Interesting item, front page of the Baltimore SUN the other day...an article about a group of people in Baltimore calling themselves Black Girls Vote. Their goal is to get more people registered to vote, and not just African-American females. They want everyone who is eligible to get on the rolls and be ready to vote this fall and forevermore. Here is a link to their page.
This is thoroughly commendable. A worthwhile endeavor, to be sure, but I have to wonder why it's even necessary.
Will someone please give me a reason for not voting? For heaven's sake, if you look at social media, everyone seems to have an opinion to offer. Why not show the strength of your convictions and vote for the person who best represents your beliefs?
Go to other countries - go back just over 50 years in THIS country - to where people are not allowed to register to vote. When you think back to the people who had to participate in voter registration rallies to clear the way for the removal of barriers such as ridiculous "poll taxes" and "citizenship literacy tests" like this one from Mississippi in the 1950s that were designed to keep people from voting, you have to wonder why people don't exercise their right to vote. Here's another one of those tests, an insanely written exam from Louisiana, the sole purpose of which was to keep from the polls "people who cannot prove a fifth-grade education." In a state that actively sought to keep people from getting into school at all unless they were majority types.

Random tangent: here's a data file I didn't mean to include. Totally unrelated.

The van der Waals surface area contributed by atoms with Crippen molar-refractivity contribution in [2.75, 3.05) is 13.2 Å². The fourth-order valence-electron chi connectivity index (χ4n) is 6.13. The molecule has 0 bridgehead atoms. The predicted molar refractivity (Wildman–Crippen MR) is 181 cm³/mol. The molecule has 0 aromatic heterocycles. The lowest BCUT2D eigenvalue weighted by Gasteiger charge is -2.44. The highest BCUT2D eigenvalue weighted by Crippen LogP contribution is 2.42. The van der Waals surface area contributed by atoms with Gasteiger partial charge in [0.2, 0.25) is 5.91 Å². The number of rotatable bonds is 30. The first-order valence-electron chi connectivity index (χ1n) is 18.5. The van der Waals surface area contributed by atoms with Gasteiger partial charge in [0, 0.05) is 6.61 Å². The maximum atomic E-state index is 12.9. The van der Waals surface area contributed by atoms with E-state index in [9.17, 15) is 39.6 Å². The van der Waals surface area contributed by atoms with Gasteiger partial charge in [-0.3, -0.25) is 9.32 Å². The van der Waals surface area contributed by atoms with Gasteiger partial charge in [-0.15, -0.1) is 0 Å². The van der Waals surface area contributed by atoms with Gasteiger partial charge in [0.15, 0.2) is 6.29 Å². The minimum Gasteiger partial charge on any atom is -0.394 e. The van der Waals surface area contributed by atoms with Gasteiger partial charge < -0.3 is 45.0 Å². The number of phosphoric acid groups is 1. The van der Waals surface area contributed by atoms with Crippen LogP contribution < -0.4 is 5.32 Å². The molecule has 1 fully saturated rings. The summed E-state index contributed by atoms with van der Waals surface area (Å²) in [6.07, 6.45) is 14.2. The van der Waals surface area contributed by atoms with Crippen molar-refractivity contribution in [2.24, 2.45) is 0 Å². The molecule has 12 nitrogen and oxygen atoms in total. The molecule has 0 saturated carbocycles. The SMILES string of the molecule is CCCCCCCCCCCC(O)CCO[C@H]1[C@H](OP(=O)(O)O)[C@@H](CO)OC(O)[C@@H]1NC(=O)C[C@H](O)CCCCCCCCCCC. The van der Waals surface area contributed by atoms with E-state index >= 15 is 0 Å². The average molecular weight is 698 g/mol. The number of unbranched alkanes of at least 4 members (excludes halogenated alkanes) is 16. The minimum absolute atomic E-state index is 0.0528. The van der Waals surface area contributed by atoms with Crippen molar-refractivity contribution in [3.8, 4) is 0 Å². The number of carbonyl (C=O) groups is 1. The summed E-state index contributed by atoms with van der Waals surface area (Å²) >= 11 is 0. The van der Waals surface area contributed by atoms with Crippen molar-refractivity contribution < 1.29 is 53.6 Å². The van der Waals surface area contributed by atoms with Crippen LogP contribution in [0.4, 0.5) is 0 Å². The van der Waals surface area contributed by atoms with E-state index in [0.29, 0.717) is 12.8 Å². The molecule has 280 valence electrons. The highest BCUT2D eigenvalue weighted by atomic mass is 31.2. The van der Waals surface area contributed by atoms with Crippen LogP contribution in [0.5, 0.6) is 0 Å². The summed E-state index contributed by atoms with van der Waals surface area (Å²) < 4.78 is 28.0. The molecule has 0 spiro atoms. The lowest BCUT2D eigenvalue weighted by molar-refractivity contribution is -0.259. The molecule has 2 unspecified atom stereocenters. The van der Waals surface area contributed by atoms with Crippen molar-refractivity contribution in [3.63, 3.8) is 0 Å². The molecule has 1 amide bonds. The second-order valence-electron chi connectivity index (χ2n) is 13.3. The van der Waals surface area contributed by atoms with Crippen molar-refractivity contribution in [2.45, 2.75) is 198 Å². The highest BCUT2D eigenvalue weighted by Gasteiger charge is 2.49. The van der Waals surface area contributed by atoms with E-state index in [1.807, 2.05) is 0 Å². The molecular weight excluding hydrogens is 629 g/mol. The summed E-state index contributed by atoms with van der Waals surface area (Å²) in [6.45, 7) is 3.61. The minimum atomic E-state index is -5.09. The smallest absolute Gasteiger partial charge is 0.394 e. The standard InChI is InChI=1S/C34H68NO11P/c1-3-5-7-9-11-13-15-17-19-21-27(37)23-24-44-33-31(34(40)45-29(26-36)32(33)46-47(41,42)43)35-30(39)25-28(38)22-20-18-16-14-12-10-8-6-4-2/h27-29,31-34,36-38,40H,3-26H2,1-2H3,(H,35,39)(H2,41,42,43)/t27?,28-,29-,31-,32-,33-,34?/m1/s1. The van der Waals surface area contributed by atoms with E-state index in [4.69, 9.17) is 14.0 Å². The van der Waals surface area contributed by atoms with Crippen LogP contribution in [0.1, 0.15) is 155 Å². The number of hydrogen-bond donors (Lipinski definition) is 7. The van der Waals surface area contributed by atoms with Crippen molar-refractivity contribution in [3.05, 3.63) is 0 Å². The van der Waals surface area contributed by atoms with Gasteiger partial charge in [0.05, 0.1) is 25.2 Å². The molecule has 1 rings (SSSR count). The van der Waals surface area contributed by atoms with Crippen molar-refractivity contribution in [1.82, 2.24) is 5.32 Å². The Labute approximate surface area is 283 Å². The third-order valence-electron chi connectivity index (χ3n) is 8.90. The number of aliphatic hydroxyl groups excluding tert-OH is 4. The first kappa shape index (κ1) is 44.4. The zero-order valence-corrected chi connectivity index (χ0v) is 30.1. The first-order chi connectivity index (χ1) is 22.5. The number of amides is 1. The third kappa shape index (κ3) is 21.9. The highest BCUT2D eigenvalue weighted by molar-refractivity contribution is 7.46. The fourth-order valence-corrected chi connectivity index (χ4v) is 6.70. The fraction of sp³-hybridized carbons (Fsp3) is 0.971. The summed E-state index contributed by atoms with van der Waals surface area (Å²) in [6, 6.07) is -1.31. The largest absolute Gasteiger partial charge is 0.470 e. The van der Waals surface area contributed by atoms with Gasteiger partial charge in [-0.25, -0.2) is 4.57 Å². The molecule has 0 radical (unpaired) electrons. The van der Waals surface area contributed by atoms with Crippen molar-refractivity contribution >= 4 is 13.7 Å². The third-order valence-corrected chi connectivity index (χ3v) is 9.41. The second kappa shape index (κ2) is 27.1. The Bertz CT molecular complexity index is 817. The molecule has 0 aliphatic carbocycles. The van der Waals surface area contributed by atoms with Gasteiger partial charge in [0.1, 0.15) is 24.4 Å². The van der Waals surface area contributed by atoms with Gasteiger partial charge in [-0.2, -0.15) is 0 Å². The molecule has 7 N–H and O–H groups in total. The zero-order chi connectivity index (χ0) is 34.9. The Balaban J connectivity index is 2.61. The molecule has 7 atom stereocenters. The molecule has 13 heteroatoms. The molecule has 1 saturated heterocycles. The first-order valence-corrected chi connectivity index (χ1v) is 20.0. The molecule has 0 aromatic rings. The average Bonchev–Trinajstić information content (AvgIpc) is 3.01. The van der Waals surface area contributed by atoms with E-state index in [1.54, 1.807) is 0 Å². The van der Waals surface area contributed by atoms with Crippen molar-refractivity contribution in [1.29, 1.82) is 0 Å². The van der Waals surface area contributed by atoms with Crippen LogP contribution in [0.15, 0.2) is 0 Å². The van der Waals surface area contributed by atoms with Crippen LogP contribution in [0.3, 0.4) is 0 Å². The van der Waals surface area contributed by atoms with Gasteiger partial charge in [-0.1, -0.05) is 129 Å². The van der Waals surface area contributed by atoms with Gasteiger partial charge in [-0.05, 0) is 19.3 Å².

But those days are over. And even the excuse of not liking "any of those bums" doesn't stop anyone from going to the polls and voting for someone whose name they write in.
In 2014, the Census Bureau asked some people who were otherwise eligible to vote, but did not, just why that was. 29% of them said they were "too busy." 16% said they just weren't interested in voting, 11% said they were sick that day, 10% found themselves out of town on Election Day. 8% said they forgot to vote, and the same percentage said they didn't like the candidates available. Registration problems, transportation problems, and the inconvenience of the polling place each racked up a sad 2%.
Of course, it's up to each citizen to vote. Wars have been fought against people trying to take away our right to do so, and people have suffered mightily for fighting for it, and so if I find myself in a political discussion with someone who says they don't vote, I just don't have anything else to say.
And that doesn't happen very often.